Washington Bach Consort. (David Betts/Metropolitan Photography)

Is there anything a composer wouldn’t give for a bit of Johann Sebastian Bach’s musical DNA? Bach’s own children were the winners of that lottery, of course, and perhaps none more so than second son Carl Philipp Emanuel, a superstar in his lifetime, who influenced composers from Haydn to Beethoven. But with his 300th anniversary this year, C.P.E. Bach’s wildly inventive music is back in the spotlight, and on Sunday the Washington Bach Consort put on a program at the National Presbyterian Church that revealed how innovative this composer was.

The younger Bach’s music straddles the baroque and classical eras, and the afternoon opened with “Heilig” for chorus and orchestra, a work deeply connected to tradition. But the next work, the Sinfonia in D Major, highlighted his forward-looking, “expressive” style. Full of colorful harmonies and sudden shifts of rhythm and mood, the sinfonia is still a surprising, even edgy work.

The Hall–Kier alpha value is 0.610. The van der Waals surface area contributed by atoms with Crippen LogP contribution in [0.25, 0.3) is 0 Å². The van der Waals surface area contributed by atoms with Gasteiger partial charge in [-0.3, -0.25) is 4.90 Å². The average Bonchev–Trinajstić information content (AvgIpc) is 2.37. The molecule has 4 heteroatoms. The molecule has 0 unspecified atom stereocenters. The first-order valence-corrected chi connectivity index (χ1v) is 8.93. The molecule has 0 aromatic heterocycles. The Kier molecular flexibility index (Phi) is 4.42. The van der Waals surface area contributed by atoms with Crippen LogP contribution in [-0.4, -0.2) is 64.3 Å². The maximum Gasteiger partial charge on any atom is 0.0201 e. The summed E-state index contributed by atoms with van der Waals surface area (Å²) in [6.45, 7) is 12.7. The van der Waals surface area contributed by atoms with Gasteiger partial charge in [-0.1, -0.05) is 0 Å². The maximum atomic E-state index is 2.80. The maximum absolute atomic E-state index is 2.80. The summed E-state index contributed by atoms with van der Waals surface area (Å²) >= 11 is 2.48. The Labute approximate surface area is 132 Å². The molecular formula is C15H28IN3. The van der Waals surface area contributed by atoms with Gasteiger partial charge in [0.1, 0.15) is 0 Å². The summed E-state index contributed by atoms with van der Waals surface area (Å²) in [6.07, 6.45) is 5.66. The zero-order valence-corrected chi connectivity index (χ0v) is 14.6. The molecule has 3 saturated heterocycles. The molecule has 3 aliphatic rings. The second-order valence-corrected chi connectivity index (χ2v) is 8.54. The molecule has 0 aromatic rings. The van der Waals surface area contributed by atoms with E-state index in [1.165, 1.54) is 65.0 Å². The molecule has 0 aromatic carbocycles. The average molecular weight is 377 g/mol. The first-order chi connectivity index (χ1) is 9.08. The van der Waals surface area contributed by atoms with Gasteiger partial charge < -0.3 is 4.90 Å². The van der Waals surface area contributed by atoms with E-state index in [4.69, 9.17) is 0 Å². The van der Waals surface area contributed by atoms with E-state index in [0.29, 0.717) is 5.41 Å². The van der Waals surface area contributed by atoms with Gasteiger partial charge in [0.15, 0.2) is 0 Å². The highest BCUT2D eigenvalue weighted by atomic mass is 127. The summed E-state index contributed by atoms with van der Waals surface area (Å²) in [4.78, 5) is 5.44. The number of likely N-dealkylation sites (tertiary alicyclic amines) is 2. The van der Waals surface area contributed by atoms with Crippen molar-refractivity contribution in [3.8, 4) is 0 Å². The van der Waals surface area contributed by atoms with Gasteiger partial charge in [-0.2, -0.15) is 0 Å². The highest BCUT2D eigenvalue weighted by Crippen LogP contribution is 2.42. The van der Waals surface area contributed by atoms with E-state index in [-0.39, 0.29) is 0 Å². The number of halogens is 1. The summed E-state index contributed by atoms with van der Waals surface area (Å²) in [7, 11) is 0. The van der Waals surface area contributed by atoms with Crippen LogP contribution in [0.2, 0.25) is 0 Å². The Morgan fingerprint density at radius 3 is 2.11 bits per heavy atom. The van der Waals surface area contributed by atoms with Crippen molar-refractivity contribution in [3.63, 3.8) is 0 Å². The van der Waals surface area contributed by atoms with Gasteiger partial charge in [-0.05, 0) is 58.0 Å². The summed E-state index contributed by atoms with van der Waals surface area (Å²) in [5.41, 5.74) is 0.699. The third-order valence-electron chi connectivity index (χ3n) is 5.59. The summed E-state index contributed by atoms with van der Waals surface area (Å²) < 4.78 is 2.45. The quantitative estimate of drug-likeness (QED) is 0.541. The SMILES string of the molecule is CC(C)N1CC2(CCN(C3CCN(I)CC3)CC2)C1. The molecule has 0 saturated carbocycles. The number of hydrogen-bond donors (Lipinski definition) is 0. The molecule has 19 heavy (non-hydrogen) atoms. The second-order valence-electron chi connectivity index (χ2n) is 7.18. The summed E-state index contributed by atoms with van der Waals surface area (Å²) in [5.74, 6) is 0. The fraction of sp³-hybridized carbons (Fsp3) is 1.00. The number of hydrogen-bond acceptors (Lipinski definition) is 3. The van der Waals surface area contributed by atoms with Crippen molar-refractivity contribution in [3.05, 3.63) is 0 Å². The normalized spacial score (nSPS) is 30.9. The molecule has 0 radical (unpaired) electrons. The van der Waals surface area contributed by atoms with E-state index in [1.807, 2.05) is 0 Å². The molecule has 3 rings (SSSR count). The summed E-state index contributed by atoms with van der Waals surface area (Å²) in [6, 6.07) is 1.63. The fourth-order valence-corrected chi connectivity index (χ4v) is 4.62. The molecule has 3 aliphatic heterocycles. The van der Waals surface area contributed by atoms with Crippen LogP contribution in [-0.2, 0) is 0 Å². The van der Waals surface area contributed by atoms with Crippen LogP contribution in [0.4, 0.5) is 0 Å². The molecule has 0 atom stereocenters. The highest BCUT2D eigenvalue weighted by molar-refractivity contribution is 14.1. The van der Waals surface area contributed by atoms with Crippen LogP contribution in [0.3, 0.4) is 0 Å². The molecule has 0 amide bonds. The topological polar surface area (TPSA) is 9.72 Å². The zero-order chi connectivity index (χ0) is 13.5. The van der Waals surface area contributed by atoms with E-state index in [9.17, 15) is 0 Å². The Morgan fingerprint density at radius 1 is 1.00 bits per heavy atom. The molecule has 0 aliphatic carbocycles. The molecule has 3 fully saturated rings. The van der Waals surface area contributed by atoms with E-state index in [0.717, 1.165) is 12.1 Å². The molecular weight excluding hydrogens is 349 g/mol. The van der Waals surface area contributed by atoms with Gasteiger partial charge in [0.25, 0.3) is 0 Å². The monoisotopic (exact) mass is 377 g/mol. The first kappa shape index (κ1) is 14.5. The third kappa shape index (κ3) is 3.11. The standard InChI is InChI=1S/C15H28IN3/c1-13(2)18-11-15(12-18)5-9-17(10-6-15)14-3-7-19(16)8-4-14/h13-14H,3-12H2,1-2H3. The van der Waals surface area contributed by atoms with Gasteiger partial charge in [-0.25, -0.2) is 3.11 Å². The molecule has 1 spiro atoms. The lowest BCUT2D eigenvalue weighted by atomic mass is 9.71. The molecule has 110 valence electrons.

Consort director J. Reilly Lewis seemed to tone down much of Bach’s extroverted drama — the intense, punching rhythms that open the piece came off like gentle caresses, and the rest of the piece seemed as if it were meant to soothe rather than delight. (That may have been partly due to the soft-voiced period instruments that the Consort uses, whose sound can be swallowed in enormous spaces.) But the next work — the cantata “Anbetung dem Erbarmer” — came off stronger, with detailed arias by the four soloists, particularly soprano Emily Noël and bass Steven Combs.

If the first half of the program was a bit tame, the closing work, “Magnificat in D Major” from 1749, made up for it with a vengeance. Lewis turned in a crisp performance with obvious delight in this work that deserves to be much more widely heard.

Brookes is a freelance writer.